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Gingrich would give the top 1 percent a $430,000 tax break

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The Tax Policy Center has run the numbers on Newt Gingrich’s tax plan. The verdict? Gingrich’s plan does more for wealthy American households than any plan released by the other 2012 candidates — and increases the deficit by trillions.


Gingrich would give the top 1 percent of U.S. households an average $430,000 tax cut, with their tax rate dropping 22 percentage points under the assumption that the Bush tax cuts expire in 2012. Households with an income of more than $1,000,000 would get a whopping $760,000 tax break on average, heavily weighted by the top 0.1 percent, who’d get a $2.3 million tax reduction. By contrast, the bottom 20 percent would save only an average of $649 under the Gingrich plan — with their tax rate dropping just 1.5 percentage points — and more than half of that group wouldn’t see any benefit at all. And those earning $40,000 to $50,000 would get a tax cut of about $1,900 on average.

Gingrich’s plan allows taxpayers to either keep their current tax rate or transition into a “flat tax” system with a rate of 15 percent. So while not everyone would benefit, no one’s taxes would go up. The proposal also preserves most of the current deductions and loopholes, which is partly why some poorer- and middle-class Americans would be slightly better off under the plan. And while Gingrich’s tax plan closely resembles Rick Perry’s, it’s also more heavily weighted to helping the rich: Under Perry’s plan, the top 1 percent would have to pay nearly $60,000 more in taxes than under Gingrich’s, for instance. (Gingrich also vows to lower corporate tax rates further than any other 2012 candidate, bringing the rate down to just 12.5 percent, compared to the current 35 percent.)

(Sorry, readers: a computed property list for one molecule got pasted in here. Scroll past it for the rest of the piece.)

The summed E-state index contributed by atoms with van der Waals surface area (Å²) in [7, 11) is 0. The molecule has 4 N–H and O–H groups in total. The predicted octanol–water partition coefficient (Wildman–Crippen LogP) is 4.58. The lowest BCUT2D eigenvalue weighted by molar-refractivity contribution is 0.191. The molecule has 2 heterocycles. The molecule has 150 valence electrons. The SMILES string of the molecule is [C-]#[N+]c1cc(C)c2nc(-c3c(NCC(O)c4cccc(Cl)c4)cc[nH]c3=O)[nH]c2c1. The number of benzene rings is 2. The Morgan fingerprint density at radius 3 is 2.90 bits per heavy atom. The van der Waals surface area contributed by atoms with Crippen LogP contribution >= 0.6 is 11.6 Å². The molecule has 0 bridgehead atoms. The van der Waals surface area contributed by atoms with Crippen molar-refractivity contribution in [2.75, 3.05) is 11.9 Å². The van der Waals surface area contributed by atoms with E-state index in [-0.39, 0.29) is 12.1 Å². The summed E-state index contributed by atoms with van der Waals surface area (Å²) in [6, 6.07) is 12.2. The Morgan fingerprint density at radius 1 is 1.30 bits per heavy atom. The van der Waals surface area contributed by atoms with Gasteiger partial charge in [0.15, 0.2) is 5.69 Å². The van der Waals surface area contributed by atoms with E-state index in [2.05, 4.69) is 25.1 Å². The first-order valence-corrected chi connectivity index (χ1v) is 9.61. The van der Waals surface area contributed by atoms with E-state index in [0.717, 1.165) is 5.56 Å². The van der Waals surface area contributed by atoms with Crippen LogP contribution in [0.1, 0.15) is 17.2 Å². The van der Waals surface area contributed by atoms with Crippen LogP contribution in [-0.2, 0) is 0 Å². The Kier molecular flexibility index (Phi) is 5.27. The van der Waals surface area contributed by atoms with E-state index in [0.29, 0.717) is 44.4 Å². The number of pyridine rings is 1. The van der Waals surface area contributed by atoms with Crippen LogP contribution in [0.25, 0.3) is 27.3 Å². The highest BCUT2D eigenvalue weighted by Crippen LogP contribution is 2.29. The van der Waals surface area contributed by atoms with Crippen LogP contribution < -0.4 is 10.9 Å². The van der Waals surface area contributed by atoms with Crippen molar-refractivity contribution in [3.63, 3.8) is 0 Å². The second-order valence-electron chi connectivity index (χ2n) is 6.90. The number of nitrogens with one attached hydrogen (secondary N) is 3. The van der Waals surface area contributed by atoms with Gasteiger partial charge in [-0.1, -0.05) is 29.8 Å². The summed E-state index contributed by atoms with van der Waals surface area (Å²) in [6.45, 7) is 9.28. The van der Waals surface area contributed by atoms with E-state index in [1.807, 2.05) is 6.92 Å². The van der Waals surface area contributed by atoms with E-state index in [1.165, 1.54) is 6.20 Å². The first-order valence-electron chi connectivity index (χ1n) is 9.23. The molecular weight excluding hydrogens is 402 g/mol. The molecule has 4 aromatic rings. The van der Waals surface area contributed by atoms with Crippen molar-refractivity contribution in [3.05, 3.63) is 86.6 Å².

That said, by lowering tax rates so dramatically while preserving most of the tax deductions and exclusions, Gingrich’s plan would also significantly increase the deficit. The Tax Policy Center estimates that it “would add about $1 trillion to the federal deficit in a single year,” says resident fellow Howard Gleckman. He adds, “While most of the nation’s lowest-income families would get no benefit from these tax cuts, the top 0.1 percent (who make an average of more than $8 million) would get about a quarter of the windfall.”

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